I have been in love with horses my entire life. As a youngster, I would draw them and ride imaginary black stallions everywhere. But, it wasn’t until I was in fourth grade, when my father purchased a Shetland pony for my birthday, that I was able to begin to experience the equine world first hand.
My sweet little pony, Sugar, was the first stepping stone to a lifelong journey with horses. Like many horse crazy girls, I was fearless and would hop on my "majestic steed" and gallop bareback through the field without a care in the world.
Horses were on my brain just about every minute of every day. I read books about them and did everything I could to be near them. If it had four hooves and whinnied, I had to ride it, no matter how unruly or scary the horse was at the time.
Once while visiting my great aunt in Kansas, I convinced my cousins that I could ride their horse even though she was labeled a “crazy” nag. So, while the adults were busy doing “adult” stuff, my cousins and I rounded up and put a bridle on the mare.
I then led her to the barnyard fence and climbed up to the top board. While I carefully leaned over her, I slid my leg over the bay mare’s warm back till I was sitting astride. She fussed a bit, but eventually we were walking around the barn yard like a well-trained duo.
My ride didn’t last long, but I didn’t care. I had spoken to that mare and she listened; that’s all that was important to me.
I didn’t understand at the time, but I owed my successful ride on the “old nag” to my child-like thinking. When I looked into her bright brown eyes, I didn’t have any expectations. I only wanted to formally meet her and hoped she would trust me enough to ride her.
Unintentionally, I had created a safe environment for her. The old mare let me into her world and I didn’t take it for granted.
I did not see her as a lesser species than myself; I saw her as an equal partner in my endeavor that day. It was only because I had given her that respect that I could ask her to follow my direction and happily go along with my suggestions.
We all have to eventually grow up. Once childhood is merely a painted memory, creating this ideal relationship with horses is more challenging. As adults, we inadvertently become tainted by the reality of individual responsibility.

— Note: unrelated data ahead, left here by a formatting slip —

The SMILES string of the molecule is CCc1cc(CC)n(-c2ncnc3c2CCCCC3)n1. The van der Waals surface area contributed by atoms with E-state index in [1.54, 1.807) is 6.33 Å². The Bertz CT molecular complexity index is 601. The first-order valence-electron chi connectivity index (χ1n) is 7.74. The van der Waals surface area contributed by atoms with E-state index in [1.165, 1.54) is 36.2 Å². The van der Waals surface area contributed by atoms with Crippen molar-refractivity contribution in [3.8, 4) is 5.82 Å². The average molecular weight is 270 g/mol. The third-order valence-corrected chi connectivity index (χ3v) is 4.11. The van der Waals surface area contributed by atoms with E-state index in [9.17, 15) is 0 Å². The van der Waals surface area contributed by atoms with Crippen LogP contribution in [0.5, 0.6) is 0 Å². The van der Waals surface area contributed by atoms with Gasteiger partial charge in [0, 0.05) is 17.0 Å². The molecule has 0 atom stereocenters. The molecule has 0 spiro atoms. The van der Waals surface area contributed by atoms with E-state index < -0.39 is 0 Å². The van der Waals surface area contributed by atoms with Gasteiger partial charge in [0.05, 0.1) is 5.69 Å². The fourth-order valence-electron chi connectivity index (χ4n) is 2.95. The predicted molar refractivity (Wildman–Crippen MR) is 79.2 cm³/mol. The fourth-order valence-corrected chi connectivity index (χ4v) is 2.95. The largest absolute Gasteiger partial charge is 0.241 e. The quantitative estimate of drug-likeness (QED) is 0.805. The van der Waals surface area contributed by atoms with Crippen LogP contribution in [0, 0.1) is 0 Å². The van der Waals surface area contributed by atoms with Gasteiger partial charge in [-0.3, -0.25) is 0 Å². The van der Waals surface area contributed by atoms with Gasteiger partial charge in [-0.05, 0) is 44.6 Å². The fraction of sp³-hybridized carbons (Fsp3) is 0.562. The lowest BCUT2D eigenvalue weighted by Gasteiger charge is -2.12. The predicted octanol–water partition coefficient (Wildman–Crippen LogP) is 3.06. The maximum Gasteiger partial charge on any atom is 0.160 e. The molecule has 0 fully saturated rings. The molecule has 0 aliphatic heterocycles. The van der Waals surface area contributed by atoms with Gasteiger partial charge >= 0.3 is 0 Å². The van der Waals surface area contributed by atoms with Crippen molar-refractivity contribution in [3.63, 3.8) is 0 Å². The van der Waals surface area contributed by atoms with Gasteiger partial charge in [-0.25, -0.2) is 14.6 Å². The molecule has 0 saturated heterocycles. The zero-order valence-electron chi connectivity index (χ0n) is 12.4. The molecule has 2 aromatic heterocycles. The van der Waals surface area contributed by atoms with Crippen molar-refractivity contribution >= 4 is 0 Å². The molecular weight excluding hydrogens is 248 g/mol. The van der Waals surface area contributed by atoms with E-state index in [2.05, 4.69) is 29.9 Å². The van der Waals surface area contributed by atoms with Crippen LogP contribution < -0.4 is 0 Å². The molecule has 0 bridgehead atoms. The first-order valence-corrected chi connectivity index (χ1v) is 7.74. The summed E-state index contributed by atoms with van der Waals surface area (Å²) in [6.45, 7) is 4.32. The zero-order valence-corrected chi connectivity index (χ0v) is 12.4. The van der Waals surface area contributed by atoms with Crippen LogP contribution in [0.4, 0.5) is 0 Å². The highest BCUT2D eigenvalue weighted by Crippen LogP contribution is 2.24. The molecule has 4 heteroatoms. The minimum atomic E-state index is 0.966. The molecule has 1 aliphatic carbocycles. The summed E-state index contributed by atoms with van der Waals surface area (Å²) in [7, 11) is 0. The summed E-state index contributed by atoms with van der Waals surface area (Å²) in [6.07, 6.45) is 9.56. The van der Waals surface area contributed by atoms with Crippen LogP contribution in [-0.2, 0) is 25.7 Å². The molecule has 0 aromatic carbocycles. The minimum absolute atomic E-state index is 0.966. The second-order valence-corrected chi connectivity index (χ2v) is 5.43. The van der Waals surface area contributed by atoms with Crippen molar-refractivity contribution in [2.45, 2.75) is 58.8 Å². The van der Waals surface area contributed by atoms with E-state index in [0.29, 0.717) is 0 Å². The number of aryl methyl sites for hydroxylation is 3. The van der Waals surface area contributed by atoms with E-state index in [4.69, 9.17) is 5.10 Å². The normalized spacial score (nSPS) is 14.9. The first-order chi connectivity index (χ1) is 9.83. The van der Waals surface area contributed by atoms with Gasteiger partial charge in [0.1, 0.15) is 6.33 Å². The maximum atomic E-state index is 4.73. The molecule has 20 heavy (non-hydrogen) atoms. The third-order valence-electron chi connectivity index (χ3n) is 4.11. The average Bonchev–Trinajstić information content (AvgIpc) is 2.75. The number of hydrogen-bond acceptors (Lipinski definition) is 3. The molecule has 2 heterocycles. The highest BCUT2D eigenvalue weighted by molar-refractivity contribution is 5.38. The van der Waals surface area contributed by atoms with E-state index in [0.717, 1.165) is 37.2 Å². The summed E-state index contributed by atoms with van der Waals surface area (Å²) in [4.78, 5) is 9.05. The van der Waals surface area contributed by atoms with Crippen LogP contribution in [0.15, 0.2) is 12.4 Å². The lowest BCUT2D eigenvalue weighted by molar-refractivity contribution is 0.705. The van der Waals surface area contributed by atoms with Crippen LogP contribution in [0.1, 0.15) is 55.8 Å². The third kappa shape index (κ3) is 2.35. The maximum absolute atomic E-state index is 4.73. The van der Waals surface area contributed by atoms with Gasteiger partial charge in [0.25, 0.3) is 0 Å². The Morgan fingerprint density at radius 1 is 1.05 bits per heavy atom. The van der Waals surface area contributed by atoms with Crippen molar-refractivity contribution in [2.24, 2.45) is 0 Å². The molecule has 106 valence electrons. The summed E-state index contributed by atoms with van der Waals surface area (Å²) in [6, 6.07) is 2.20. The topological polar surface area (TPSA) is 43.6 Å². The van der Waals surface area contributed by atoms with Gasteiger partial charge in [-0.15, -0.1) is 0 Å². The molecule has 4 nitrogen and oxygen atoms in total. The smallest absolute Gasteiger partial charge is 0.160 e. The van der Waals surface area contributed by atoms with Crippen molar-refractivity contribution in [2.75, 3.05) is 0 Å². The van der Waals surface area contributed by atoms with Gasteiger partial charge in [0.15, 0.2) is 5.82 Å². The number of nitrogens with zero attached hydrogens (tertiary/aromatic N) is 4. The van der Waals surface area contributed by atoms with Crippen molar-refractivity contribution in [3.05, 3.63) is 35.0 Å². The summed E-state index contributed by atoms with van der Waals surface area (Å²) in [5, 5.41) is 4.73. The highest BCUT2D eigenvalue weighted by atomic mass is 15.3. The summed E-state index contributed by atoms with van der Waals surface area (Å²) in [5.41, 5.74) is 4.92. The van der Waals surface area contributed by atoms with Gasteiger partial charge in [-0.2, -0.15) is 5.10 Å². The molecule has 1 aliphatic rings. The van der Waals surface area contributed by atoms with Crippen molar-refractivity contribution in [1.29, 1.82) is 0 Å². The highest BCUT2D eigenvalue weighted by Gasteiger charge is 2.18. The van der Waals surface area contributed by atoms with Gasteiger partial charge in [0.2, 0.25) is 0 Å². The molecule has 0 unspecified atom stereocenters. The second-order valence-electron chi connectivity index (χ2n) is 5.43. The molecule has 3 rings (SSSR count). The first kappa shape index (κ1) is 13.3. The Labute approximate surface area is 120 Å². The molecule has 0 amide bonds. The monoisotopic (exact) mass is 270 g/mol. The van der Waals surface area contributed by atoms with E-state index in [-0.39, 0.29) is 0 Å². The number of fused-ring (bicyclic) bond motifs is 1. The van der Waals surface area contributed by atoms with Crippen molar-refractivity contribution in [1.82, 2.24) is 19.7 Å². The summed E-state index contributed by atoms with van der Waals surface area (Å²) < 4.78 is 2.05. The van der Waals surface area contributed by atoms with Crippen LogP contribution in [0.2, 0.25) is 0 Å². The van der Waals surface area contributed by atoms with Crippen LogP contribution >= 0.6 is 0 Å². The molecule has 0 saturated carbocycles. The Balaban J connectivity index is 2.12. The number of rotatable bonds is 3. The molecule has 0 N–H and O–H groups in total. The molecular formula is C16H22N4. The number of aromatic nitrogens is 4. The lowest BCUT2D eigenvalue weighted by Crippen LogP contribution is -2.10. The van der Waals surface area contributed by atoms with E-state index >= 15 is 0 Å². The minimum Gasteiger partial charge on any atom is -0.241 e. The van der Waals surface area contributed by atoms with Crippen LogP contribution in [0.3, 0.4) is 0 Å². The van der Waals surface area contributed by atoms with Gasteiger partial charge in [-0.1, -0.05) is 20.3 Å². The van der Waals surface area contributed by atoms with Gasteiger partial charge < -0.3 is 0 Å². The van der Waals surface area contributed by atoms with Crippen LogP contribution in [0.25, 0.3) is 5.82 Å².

Often we become very serious, spending a lot of energy focusing on past failures and worrying about the future. Through “grown up” eyes, we try to become more efficient at life to attain our goals. However, in our effort heal past wounds and get what we want tomorrow, we forget how to operate in the “now.”
As equestrians, it is imperative to think in the present like a horse does. We cannot remain anchored to past experiences or future expectations.
We must become like children who have not yet become bogged down by the details of yesterday and start each day, or experience, with a fresh curiosity of what is to come. We must liberate ourselves to be free to move forward, taking everything at face value along the way.
I believe in a natural or healthy domesticated environment horses will base their emotional reactions on what is going on at that particular moment. Although they can be conditioned to give a certain response to a specific stimulus, they do not spend time sitting around rationalizing how they should respond.
Instead, what horses do when dealing with a human or another horse is based solely on whether they feel safe—the value of what they are facing at that time, nothing more, nothing less. The “value” a horse gives to a situation can keep them relaxed and curious, or cause them to fight or run away.
Equestrians must check expectations based on the past and personal goals at the barn door and try not to be so serious and driven.
By cutting the tethers to yesterday and tomorrow, we can once again find the horse crazy child inside of us which is only concern with the now, and successfully develop a mutually respectful, “no strings attached” relationship with our equine partner.
Photo Credit: Flikr Creative Commons (Ziggysart2)
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